When the muscles and tissues supporting the bladder weaken or stretch, the bladder may fall from its normal position. This can cause it to press against the vaginal wall and even protrude into the vagina. A prolapsed bladder is known as a cystocele. There are several risks factors for a prolapsed bladder along with a variety of treatment options.
Read more about Bladder Prolapse.
Prolapse - Rectum
When the tissue between the rectum and the vagina thins, the front wall of the rectum can bulge into the back wall of the vagina creating a rectocele. This type of prolapse is also known as a posterior prolapse and is a very common condition.
Read more about Rectum Prolapse.
Prolapse - Small Intestine
Prolapse of the small intestine into the vagina is called an enterocele. This type of prolapse is considered a hernia of the pelvic floor that most often occurs in women who have had a hysterectomy; however, it may occur along with a rectocele even in women with a uterus. There are both surgical and non-surgical treatment options.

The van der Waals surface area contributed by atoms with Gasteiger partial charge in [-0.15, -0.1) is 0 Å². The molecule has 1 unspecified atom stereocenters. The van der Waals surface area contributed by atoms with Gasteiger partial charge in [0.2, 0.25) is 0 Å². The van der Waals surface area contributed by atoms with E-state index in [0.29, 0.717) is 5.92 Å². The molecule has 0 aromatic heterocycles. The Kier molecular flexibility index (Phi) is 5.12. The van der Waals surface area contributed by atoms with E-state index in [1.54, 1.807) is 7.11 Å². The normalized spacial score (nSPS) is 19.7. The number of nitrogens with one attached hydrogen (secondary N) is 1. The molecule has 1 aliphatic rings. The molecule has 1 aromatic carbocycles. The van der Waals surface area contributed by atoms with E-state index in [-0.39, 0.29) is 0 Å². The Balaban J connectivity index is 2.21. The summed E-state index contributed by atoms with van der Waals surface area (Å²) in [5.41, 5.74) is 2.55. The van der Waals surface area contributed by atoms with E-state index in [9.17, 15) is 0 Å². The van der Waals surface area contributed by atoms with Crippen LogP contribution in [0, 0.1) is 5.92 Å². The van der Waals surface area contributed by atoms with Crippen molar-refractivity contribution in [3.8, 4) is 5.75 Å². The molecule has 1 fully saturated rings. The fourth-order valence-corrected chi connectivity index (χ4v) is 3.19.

Read more about Small Intestine Prolapse.
Prolapse - Uterine
When the pelvic floor weakens and stretches, the uterus can prolapse into the vagina. The severity of the prolapse and associated symptoms can dictate treatment options. In some cases, you may not need any treatment, but for more severe symptoms some type of surgery may be required.
Read more about Uterine Prolapse.
Prolapse - Vaginal Vault
When the top portion of the vagina falls downward towards the opening of the vagina, a vaginal vault prolapse occurs. This type of prolapse most often occurs in women who have had a hysterectomy. Diagnosis and treatment can depend on the severity of the condition.